Army of local volunteers to be recruited to tackle cancer diagnosis, treatment and care inequalities
1 year ago
An army of voluntary groups is set to be recruited across Cheshire and Merseyside to help tackle inequalities in cancer diagnosis, treatment and care.
There have been huge strides over the past decades in improving the outcomes for patients with cancer and while one in two people will develop the disease in their lifetime, twice as many are living on for many years after a diagnosis in the UK than 40 years ago.
However, these tremendous gains are not reflected across all society as some people face more barriers to receiving high quality NHS care than others.
This is the case in Cheshire and Merseyside as much as in the rest of the UK, and World Cancer Day – on Friday, February 4th – is highlighting this issue with its theme of ‘Close the Care Gap’, putting a spotlight on the obstacles that prevent people getting the cancer care they need and deserve.
Often, this inequity stems from deprivation and almost a quarter of neighbourhoods in Cheshire and Merseyside are in the top 10% most deprived in England. People living in these areas are more likely to die from cancer and there are around 19,000 extra deaths from cancer per year in England because mortality rates are higher in more deprived groups for most cancers.
Merseyside also has some of the worst levels of adult literacy in the country and people with low levels of health literacy are hospitalised more frequently, are less likely to undergo cancer screening and more likely to have their cancer detected at a later stage when it is harder to treat successfully.
Merseyside is an area which has worse than average levels of cancer generally and records:
- Liver cancer rates double the number than in the rest of England
- 75% more cases of lung, trachea and bronchus cancers than the rest of England
- 30% higher incidence of head and neck cancers than the national average
- Cervical cancer rates 35% higher than in the country as a whole
- Bladder cancer 17% higher than the England average
In response to these figures, Cheshire & Merseyside Cancer Alliance (CMCA) has renewed its focus on addressing health inequities with a fresh emphasis on closing the care gap through a number of projects and activities. As well as deprivation, people may encounter barriers to accessing excellent NHS care due to many reasons, including where they live, their language, age, sexual orientation and ethnicity.
CMCA has recently recruited a team to tackle these obstacles, by recognising them and putting plans in place to support people and communities to overcome them.
Jo Trask, CMCA’s Macmillan Patient Experience and Health Inequalities Manager, said:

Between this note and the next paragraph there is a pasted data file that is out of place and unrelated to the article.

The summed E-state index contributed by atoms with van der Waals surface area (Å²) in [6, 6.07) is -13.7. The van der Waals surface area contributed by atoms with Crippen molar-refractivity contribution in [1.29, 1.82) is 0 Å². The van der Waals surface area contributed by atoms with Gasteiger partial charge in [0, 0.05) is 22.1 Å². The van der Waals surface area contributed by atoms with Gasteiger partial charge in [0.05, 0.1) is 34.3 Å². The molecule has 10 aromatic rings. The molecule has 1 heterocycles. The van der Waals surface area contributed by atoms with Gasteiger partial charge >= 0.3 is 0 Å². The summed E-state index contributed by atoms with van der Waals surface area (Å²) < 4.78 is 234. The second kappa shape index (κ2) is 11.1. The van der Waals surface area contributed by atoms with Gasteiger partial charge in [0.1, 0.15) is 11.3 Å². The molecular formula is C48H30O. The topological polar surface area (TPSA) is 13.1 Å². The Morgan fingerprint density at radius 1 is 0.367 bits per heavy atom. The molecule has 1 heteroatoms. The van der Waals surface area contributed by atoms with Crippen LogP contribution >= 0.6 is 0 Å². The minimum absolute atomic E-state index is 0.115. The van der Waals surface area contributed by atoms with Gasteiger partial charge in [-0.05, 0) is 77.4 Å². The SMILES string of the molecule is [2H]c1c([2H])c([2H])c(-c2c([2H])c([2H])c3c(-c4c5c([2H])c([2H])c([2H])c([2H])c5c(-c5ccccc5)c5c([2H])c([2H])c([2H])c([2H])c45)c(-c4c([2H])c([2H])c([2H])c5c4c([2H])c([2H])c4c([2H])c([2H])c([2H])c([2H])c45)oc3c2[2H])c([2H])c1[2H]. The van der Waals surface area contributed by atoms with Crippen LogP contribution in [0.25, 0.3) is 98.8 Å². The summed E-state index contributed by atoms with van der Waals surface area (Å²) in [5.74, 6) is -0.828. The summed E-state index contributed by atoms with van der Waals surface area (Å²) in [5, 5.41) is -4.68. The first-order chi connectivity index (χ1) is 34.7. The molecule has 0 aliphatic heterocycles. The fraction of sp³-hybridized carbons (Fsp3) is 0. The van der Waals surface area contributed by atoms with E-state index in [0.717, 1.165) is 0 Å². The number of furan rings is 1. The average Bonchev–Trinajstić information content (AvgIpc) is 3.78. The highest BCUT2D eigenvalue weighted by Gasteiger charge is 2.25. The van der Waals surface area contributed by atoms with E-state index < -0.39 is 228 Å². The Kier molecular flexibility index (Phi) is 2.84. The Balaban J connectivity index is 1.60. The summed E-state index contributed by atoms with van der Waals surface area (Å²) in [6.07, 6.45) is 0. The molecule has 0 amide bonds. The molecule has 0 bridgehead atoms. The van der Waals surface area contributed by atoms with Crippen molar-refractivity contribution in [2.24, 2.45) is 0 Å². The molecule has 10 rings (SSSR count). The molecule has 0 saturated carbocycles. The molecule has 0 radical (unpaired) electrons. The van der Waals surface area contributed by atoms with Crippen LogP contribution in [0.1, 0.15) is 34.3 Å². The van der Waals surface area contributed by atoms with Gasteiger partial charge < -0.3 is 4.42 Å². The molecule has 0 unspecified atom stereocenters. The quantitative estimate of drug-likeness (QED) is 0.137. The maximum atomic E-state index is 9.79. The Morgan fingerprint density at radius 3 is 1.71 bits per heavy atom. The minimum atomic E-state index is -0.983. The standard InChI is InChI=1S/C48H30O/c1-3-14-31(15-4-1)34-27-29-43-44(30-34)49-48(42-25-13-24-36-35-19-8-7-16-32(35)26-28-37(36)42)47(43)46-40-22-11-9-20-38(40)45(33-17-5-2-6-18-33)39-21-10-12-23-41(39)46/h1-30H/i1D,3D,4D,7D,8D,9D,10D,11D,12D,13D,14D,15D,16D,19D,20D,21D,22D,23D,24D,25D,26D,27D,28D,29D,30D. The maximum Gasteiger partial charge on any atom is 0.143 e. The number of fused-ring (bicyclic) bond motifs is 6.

“Long-standing and deep-seated inequities are preventing society moving forward at the same pace in improving outcomes for those with cancer.
“Cancer death rates have been falling over the past few decades due to reasons which include declines in smoking, improved early detection and the amazing advances in treatments. But some sections of society have benefited much more than others – and we need to tackle the inequity that continues to plague us.
“We know that cancer can be treated more successfully if it is detected early – but some people are much more likely to seek medical help earlier than others, either because they are more aware of the symptoms to look out for or they feel more empowered to come forward.
“We need to recognise the problems, talk about them and put solutions in place so that we can level everyone up to expect the same level of outcome if they get cancer. For some people, where they live, who they are, where they come from, what they do, what language they speak and who they love can stand between them and the cancer care and treatment they deserve.”
Find out more about World Cancer Day and Cheshire & Merseyside Cancer Alliance here.
Jo’s team is inviting more than 250 local community organisations to work with them on a range of projects to tackle the problem and there will be a series of roadshows going around Cheshire and Merseyside in May and June to press home the message.
Jo said: “We are also introducing a pilot project in one of our areas to invite local people to become Cancer Champions, trained to start a conversation about cancer, discuss signs and symptoms of the disease and support people to get the help they need.
“We are also ensuring patients’ surveys around cancer are truly accessible, offering information in five commonly used languages, in easy read and with a British Sign Language video to ensure everyone is aware of the survey and can get help filling this in.”
Jo added: “We are creating a foundation of engagement, where organisations across Cheshire and Merseyside choose their level of involvement supporting us to engage with the public, with specific communities, to share this important health messaging.
“World Cancer Day is a timely reminder that we need to increase our efforts to ensure no-one is left behind in the prevention of suffering through cancer.”